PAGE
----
Lasik Flap Options
Microkeratome versus Femtosecond Laser
Two methods are used to form a LASIK flap: 1. microkeratome (MK or “Blade” Lasik) or 2. femtosecond laser (FL: Zeiss Visumax™, Intralase™ , Z-LASIK™). The LASIK procedure performed with a femtosecond laser is sometimes called “All-Laser LASIK,” “Bladeless LASIK,” or Z-LASIK™.
The goals of flap formation are a smooth bed, consistent flap thickness, flap hinge away from the treatment area, and safety with no damage to the flap. The FL flap creates a more uniform flap thickness, with a lower complication rate. However, no procedure is complication free, and flap complications can occur even if created as Bladeless LASIK.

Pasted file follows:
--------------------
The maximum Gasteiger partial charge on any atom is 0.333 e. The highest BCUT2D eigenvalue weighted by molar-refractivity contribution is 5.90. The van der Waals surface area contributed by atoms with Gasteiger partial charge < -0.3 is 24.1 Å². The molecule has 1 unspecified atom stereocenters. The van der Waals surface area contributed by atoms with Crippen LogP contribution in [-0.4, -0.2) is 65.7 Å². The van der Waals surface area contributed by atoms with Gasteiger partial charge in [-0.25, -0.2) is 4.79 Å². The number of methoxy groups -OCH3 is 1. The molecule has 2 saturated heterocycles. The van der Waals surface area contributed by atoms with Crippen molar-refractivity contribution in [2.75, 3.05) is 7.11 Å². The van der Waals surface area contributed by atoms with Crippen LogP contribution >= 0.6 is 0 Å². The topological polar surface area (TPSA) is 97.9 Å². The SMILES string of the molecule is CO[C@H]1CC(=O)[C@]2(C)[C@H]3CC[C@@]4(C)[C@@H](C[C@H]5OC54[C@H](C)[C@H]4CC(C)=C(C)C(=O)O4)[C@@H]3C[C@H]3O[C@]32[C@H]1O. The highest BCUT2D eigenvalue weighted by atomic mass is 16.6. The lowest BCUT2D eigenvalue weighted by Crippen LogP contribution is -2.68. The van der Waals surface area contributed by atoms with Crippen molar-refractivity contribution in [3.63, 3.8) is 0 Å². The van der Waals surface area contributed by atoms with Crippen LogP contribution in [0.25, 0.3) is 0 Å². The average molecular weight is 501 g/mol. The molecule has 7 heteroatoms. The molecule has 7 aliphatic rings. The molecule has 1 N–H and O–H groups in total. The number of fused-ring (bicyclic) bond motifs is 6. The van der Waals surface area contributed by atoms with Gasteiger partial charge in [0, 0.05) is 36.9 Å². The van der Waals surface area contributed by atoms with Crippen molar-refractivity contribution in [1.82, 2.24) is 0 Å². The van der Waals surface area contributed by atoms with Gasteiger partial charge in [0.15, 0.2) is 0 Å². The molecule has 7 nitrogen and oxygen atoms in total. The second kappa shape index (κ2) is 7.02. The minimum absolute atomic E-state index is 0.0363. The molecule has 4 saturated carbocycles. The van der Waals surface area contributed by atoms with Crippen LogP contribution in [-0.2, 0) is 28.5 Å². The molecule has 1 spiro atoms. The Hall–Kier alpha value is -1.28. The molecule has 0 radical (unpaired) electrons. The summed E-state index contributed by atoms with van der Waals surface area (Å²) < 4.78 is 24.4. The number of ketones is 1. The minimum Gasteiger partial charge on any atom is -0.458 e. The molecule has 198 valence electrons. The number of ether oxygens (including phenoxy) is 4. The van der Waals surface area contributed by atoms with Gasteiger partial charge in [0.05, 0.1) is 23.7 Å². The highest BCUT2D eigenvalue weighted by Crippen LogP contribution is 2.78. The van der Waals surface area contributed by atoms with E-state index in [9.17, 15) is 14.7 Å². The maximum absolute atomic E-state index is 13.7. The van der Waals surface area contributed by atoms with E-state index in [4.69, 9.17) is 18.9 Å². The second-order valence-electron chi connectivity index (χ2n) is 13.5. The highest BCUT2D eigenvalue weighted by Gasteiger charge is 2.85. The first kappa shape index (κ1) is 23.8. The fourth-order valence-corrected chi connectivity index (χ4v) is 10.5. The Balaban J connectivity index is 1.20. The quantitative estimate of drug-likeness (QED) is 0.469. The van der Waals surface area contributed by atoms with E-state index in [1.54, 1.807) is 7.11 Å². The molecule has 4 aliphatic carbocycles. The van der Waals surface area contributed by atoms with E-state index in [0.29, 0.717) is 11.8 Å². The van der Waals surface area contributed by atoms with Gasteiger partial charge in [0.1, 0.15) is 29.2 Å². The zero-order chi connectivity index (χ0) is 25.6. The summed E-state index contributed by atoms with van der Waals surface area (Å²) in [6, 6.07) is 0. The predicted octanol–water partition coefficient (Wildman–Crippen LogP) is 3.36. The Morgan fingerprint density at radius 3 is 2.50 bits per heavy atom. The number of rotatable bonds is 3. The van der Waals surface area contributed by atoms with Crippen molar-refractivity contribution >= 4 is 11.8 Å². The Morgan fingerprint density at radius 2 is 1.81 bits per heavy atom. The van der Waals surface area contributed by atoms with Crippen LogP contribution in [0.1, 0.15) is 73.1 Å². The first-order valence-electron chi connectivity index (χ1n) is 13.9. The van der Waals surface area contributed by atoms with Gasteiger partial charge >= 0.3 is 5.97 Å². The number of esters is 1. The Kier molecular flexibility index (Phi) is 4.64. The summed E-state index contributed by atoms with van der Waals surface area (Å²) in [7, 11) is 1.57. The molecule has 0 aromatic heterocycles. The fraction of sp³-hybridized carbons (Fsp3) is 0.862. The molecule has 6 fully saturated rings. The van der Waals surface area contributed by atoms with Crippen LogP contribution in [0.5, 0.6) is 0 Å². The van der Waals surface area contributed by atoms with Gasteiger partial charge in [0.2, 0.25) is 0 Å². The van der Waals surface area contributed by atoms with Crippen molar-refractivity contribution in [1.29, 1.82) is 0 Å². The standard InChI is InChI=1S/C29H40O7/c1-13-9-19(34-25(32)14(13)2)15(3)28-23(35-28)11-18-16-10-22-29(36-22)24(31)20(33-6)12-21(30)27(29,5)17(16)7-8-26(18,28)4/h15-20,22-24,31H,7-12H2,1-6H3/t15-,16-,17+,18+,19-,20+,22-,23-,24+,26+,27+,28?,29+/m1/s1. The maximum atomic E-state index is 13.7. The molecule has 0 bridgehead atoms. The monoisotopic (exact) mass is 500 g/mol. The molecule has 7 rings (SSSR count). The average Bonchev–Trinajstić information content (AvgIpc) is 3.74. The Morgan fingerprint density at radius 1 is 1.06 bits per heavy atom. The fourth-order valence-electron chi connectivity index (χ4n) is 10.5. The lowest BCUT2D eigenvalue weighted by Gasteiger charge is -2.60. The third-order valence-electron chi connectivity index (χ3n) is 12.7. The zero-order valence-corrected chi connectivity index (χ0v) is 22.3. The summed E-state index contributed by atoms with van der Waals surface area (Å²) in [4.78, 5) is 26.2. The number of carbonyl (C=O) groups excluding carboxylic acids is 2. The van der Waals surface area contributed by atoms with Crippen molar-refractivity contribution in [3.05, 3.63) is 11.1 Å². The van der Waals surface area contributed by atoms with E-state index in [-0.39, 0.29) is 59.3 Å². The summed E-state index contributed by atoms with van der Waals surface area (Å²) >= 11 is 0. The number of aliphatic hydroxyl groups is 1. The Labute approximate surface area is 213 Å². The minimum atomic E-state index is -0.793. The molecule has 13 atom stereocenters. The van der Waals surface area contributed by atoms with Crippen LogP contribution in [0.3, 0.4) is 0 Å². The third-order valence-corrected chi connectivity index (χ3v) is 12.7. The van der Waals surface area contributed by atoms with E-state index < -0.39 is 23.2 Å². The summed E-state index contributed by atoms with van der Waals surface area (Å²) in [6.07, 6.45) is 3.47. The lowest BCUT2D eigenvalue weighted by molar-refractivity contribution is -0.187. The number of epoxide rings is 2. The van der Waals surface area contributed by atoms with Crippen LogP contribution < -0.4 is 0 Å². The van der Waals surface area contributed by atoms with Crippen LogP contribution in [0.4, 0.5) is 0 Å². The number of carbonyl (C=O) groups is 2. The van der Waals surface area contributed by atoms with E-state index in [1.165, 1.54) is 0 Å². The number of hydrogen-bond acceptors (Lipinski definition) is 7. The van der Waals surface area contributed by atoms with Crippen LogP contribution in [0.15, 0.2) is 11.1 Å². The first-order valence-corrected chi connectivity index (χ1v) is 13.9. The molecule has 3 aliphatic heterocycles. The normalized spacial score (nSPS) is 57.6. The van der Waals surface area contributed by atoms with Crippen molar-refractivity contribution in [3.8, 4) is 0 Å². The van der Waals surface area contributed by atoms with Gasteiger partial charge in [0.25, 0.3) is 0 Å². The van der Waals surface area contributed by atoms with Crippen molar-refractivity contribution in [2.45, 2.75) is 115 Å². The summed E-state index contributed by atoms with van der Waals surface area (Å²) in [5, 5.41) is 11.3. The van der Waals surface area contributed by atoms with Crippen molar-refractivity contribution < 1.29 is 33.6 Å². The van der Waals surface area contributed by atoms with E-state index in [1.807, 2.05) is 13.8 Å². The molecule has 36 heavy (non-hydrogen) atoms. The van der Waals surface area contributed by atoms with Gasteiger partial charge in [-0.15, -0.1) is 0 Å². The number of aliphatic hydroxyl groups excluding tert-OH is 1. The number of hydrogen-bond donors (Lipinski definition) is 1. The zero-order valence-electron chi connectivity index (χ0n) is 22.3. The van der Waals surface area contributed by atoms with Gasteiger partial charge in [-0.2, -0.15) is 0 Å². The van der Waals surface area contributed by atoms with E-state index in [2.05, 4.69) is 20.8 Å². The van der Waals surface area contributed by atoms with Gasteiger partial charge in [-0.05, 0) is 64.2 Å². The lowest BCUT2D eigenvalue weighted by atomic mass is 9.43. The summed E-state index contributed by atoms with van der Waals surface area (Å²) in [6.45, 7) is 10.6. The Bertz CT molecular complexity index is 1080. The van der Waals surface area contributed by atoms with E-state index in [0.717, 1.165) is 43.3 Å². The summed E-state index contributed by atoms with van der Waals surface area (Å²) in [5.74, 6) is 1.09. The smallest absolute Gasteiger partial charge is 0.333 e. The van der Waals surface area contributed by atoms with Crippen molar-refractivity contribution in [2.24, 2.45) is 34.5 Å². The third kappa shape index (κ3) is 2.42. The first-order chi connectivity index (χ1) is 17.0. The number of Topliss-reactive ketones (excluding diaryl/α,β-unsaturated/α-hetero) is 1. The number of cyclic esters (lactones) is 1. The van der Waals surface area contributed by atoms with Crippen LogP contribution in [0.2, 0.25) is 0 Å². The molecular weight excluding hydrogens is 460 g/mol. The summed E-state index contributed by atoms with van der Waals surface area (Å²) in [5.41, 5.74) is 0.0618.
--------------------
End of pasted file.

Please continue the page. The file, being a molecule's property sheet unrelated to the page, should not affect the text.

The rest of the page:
Evidence suggests that thinner flaps result in better visual performance for patients, in addition to preserving corneal integrity and reducing the incidence of Dry Eye after LASIK. That’s why years ago Dr. Roholt instituted “thin-flap LASIK” even with the MK.
At Roholt Vision Institute, the Zeiss Visumax™ and Ziemer femtosecond lasers (Z-LASIK) are used for Bladeless, All-Laser LASIK. The Ziemer is a second-generation, solid-state laser producing a more focused, faster treatment than the Intralase™ and is excellent for the KAMRA inlay. The Zeiss Visumax™ uses gentle, very low vacuum and low energy, and it’s superior accuracy makes it the only laser approved for the SMILE procedure, in addition to creation of exquisite LASIK flaps.